"Hatherlow," Reigate1st June 1912.
CONTENTS PAGE VIEW ONE Clearing the Approach VIEW TWO The Vision VIEW THREE Mysticism and Symbolism VIEW FOUR Love in Action VIEW FIVE The Physical Film VIEW SIX Space VIEW SEVEN Time VIEW EIGHT Creation
SCIENCE AND THE INFINITE VIEW ONE CLEARING THE APPROACH
The proof that the Human Race is still in its infancy may be seen in the fact that we still require Symbolism to help us to maintain and carry forward abstract thought to higher levels, even as children require picture books for that purpose. The Glamour of Symbolism, Rapture of Music, and Ideal of Art, which come to us in later years, had their beginnings when to the child every blade of grass was a fairy tale and a grass plot a marvellous fairy forest. The great aspiration of the Human Race is to gain a knowledge of the Reality, the Noumenon behind the phenomenon; but the fact that from infancy we have been accustomed to confine our attention wholly to the objective, believing that to be the reality, has surrounded us with a concrete boundary wall through which we can only at times, with difficulty, get transient glimpses of that which is beyond. It is only in recent years that we have been able to realise that it is the Invisible which is the Real, that the visible is only its shadow or its manifestation in the Physical Universe, and that Time and Space have no existence apart from our physical senses, in short, that they are only the modes or limits under which those senses act or receive their impressions and by which they are necessarily rendered finite.
The difficulty is that our physical senses only perceive the surface of our surroundings, and that we have hitherto been looking at the Woof of Nature as though it were the glass of a window covered with patterns, smudges, flies, &c., comprising all that we call physical phenomena and which, when analysed in terms of Time and Space, produce the appearance of succession and motion. It requires a keener perception, unbounded by these limitations, to look through the glass at the Reality which is beyond. I propose then in a series of short views, through a window not hitherto unshuttered and in a direction which I believe has not before been attempted, to lead those of my readers who have the necessary aspiration, patience, and, above all, strenuous persistence, to a watch-tower, situated well above the mists and illusions of our ordinary everyday thoughts, whence they will find it possible to get a glimpse of a strange new country, and where those who have by practice once attained to its clear perception, will be able to continue the study by themselves and thus get further insight into that wonderful region of Thought which I have called "True Occultism"—the knowledge of the Invisible which is the Real in place of the Visible which is only its shadow.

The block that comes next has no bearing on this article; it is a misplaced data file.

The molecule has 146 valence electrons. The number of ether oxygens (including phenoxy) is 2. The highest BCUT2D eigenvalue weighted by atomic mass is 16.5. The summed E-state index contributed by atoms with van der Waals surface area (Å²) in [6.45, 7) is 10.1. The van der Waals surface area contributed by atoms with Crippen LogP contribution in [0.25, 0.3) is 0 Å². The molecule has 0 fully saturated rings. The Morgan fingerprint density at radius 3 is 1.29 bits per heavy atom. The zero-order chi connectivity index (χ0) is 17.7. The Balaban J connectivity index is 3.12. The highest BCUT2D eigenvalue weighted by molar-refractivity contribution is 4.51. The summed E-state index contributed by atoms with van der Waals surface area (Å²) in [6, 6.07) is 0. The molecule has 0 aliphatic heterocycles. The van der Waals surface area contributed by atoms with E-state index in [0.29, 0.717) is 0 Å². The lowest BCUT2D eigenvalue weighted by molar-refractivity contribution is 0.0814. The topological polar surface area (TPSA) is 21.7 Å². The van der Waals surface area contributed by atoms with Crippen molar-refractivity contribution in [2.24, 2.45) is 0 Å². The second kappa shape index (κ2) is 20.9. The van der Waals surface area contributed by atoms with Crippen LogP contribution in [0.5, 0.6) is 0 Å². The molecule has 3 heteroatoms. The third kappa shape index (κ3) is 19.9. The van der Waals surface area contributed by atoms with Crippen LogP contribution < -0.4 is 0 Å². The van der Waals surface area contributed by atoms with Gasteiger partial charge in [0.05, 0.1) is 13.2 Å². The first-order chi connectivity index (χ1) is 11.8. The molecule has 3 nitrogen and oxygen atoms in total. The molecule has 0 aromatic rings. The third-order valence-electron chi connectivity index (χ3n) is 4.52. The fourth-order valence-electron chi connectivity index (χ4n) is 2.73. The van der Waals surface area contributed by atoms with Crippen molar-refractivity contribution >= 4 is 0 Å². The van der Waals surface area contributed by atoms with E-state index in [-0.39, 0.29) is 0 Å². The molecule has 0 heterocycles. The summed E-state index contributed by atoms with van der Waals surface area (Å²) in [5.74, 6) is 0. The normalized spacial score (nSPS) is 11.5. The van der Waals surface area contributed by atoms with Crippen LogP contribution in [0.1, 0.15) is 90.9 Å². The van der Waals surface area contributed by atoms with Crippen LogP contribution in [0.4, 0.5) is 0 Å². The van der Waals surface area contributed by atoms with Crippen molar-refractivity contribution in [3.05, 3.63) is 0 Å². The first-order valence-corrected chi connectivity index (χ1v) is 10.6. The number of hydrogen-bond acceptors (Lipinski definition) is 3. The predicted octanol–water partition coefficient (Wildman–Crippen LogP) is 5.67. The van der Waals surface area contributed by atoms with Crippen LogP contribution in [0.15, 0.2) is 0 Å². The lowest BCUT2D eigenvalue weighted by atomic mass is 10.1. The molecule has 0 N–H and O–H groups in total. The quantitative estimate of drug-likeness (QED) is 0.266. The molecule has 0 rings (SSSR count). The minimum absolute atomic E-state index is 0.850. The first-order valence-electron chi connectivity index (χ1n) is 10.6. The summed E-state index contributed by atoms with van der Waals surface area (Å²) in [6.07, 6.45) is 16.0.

Let us first try and understand the conditions under which phenomena are presented to us. In our perception of sight, we find the greater the light, the greater the shadow; a light placed over a table throws a shadow on the floor, though not sufficient to prevent our seeing the pattern of the carpet; increase the light and the shadow appears now so dark that no pattern or carpet can be seen; not that there is now less light under the table but the light above has to our sense of sight created or made manifest a greater darkness....